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How Do Miami Heat Manage Dwyane Wade's Minutes in 2014-15?

SAN ANTONIO, TX - JUNE 15:  Dwyane Wade #3 of the Miami Heat makes a pass as Tim Duncan #21 of the San Antonio Spurs defends during Game Five of the 2014 NBA Finals at the AT&T Center on June 15, 2014 in San Antonio, Texas. NOTE TO USER: User expressly acknowledges and agrees that, by downloading and or using this photograph, User is consenting to the terms and conditions of the Getty Images License Agreement.  (Photo by Andy Lyons/Getty Images)
Andy Lyons/Getty Images
Tom SunnergrenContributor INovember 21, 2016

As there are five stages of grief, there are three very definite phases people go through when thinking seriously about Dwyane Wade’s 2013-14 season.

Phase one is visceral: The realization that Wade just didn't look the way that he used to.

He was a step slow, seemed sort of languorous and lethargic at turns and—most disconcertingly—just didn’t complete many of the head-turning, quintessentially Wade-ian feats of athletic excellence that were his calling card in his younger and more prosperous years.

Phase two is the realization, upon inspecting his numbers, that Wade was actually pretty sneaky-effective in 2013-14

At 58.8, Wade posted the highest true shooting percentage of his career, according to Basketball-Reference, and finished second among all shooting guards in player efficiency rating. And while Wade’s per-36-minute numbers were unusually low for him, his numbers per 100 possessions were roughly in line with his career averages. The only statistical area where he clearly declined was scoring, and that was only because he was taking fewer shots.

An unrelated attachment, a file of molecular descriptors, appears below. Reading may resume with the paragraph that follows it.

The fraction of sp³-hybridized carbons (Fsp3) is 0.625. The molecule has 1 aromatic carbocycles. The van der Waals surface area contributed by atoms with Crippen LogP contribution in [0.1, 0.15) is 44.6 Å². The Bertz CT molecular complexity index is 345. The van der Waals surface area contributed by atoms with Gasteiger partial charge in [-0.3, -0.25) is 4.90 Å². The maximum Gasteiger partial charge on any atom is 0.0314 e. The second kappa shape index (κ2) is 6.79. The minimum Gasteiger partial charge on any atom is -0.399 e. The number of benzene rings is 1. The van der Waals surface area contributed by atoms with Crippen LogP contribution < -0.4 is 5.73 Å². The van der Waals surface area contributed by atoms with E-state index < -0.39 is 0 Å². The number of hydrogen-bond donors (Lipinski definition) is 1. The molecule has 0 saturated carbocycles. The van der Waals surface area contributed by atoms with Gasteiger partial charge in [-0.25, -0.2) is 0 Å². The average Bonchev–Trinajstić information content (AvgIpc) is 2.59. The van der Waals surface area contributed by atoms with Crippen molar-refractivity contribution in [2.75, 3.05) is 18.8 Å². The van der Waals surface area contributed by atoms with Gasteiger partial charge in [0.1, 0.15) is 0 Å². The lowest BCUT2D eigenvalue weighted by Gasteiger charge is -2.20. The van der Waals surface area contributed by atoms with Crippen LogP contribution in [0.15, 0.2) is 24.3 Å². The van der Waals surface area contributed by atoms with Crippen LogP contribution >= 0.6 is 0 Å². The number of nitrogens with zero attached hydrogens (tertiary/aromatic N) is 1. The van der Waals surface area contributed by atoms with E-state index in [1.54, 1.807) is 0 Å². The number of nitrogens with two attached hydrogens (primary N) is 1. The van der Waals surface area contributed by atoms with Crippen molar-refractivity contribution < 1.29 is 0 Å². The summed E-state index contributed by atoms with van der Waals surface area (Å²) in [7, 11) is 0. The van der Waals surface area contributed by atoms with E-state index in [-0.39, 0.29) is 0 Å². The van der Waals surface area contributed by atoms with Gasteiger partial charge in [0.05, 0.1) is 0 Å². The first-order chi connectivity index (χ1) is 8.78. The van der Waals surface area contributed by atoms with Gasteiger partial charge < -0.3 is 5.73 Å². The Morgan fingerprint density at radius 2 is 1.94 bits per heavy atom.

But then comes phase three, which is characterized by the recognition that said sneaky effectiveness was a function of the Heat thoughtfully, and cautiously, managing the old man’s minutes—not Wade’s performance.

MIAMI, FL - JUNE 12:  Dwyane Wade #3 of the Miami Heat goes up to the basket against Matt Bonner #15 of the San Antonio Spurs during Game Four of the 2014 NBA Finals at American Airlines Arena on June 12, 2014 in Miami, Florida. NOTE TO USER: User express
Andy Lyons/Getty Images

Wade sat out 28 games in 2013-14, and when he did play, logged a career-low 32.9 minutes a night. In other words, nearly every time he set foot on the floor, he was maximally rested. Fully capable of playing his best. In an 82-game season, this is a luxury few are afforded.

The 2013-14 Heat could be so cautious with their No. 2 because they were so great. There was no chance of them missing the playoffs, or finishing outside one of the top two spots in the enervated East. So they chanced nothing by sitting Wade 28 times. 

That won’t be the case this season, during which Miami will be in a knock-down, drag-out battle for seeding and—if things go less than swimmingly—just a playoff spot. They’ll need Wade to produce during the regular season in a way they didn’t last season.

All of which begs the question: What do the Heat do with Wade in 2014-15?

The answer is clear. They should rest him as often as he needs.

Philadelphia 76ers general manager Sam Hinkie said something instructive during a post-draft press conference. A reporter asked him when the team would start playing Joel Embiid and, according to Liberty Ballers, the executive plainly stated that the center’s own body would dictate their plans: